Early last month, the Association of American Medical Colleges (AAMC)—the organization that oversees the Medical College Admission Test (MCAT) and cosponsors the accrediting body for all medical schools— published a story claiming that black patients fare better with black doctors, an idea that has become popular across the health-care establishment. That it was being amplified just as the Supreme Court prepared to hand down its landmark ruling on affirmative action was neither subtle nor coincidental. Woke activists are determined to sell the idea that race-based medical school admissions are noble and sensible to justify skirting bans on affirmative action. Justice Ketanji Brown Jackson even paid lip service to the purported benefits of doctor-patient race concordance in her dissent.
The notion that patients benefit from seeing doctors who share their race is dubious to the majority of us who know better than to essentialize race in our encounters with others. So is the implicit claim that lowering standards and elevating race in medical school admissions maximizes patient welfare. Indeed, the quality of the studies that AAMC cited to support these claims are as poor as one might expect.
Take, for example, a recent study published in JAMA Network Open. It observes that black life expectancy is longer in counties with higher proportions of black primary care providers (PCPs). But the researchers make no allowance for how their results are shaped by their modeling of the relationship between black representation among PCPs and life expectancy—including a curious decision to omit the roughly 50 percent of counties that don’t have any black PCPs. Data can be manipulated to reach just about any conclusion. The researchers’ failure to demonstrate that their results are robust, and not dependent on their very specific parameters, should leave readers deeply skeptical.
The study also highlights the limitations of correlational (as opposed to causal) analysis. The JAMA Network Open study reveals that blacks have the highest expected life expectancy in counties with high proportions of black doctors—and high levels of poverty. That second factor is glossed over in the study. In other words, some of the results of their analysis are so dubious that the researchers have to tiptoe around them and highlight only their preferred observations.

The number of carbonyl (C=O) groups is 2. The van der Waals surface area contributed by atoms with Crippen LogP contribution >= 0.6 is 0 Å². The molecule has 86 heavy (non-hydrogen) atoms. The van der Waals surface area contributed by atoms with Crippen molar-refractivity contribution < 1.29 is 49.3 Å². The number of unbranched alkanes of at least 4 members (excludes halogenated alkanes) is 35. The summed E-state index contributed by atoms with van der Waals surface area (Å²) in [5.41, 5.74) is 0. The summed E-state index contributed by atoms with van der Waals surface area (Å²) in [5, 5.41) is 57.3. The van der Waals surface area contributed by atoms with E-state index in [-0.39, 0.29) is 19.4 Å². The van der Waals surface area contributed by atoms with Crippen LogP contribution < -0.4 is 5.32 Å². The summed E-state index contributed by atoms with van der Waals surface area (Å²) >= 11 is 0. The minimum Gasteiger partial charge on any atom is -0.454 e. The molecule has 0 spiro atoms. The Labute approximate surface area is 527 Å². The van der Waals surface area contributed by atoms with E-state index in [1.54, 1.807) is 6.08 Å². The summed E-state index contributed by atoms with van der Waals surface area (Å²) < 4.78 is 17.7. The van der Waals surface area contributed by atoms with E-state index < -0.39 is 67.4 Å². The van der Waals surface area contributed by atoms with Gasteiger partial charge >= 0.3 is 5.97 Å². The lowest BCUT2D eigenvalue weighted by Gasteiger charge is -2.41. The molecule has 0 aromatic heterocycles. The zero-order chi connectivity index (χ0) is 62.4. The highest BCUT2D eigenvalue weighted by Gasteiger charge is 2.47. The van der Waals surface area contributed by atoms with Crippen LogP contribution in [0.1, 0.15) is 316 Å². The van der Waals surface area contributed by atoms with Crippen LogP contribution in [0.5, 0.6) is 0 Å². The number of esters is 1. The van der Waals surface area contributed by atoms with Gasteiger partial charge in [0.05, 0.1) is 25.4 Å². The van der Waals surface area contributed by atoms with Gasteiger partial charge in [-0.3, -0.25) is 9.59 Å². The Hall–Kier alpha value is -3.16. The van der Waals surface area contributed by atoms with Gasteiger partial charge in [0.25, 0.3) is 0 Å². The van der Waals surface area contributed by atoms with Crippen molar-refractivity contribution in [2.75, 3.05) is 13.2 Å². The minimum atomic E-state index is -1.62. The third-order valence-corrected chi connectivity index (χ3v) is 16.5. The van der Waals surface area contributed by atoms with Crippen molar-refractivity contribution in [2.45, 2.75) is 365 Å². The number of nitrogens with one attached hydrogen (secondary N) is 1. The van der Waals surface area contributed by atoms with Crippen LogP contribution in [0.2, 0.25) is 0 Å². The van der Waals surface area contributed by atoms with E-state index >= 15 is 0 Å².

Another study that the AAMC cited evaluated an experiment in Oakland in which black patients were recruited to be seen by a black or non-black doctor. In the first phase of the experiment, patients were shown a photo of a doctor and asked about their willingness to undergo certain preventative screenings with that doctor. No differences were observed according to doctor race. In the second stage, however, some patients changed their mind after meeting with the doctor, such that their willingness to receive certain screenings was higher among black doctors. Trouble is, the experiment consisted of only six black and eight non-black doctors. It’s impossible to discern whether it was race that produced the more favorable results or other factors like personality, facial expressions, or demeanor. That the “experiment” lacked a control group of non-black patients and that the more properly controlled lottery (i.e., the one involving a photo of the doctor) didn’t show any difference by race amounts to remarkably weak evidence in favor of racial concordance.
“Research shows that racial concordance can improve communication, trust, and adherence to medical advice,” the AAMC says in its recent post. The word can is doing some Herculean lifting there. The studies that the AAMC cites—flaws and all—are carefully cherry-picked from a larger body of evidence that tells a different story. Recent systematic reviews of the evidence base on racial concordance in medicine have found “no relationship” or “mixed results” between race/ethnicity and quality of communication and “inconclusive” evidence for patient outcomes. Further, “no clear pattern” emerges when it comes to health-care utilization, satisfaction, or perception of respect.
A strong likelihood exists that these systematic reviews are in fact understating the extent to which research has failed to demonstrate a link between doctor-patient racial concordance and improved health outcomes. File-drawer bias—in which researchers are more likely to try to publish studies that find significant results—is a well-documented phenomenon. Many more studies have likely been conducted that found no relationship between doctor-patient racial concordance and health-care outcomes but never made it to publication.
The AAMC says that its mission “focuses on transforming health care in four primary mission areas: medical education, patient care, medical research, and diversity, inclusion and equity in health care.” It’s clear that the organization’s obsession with that last priority trumps everything else.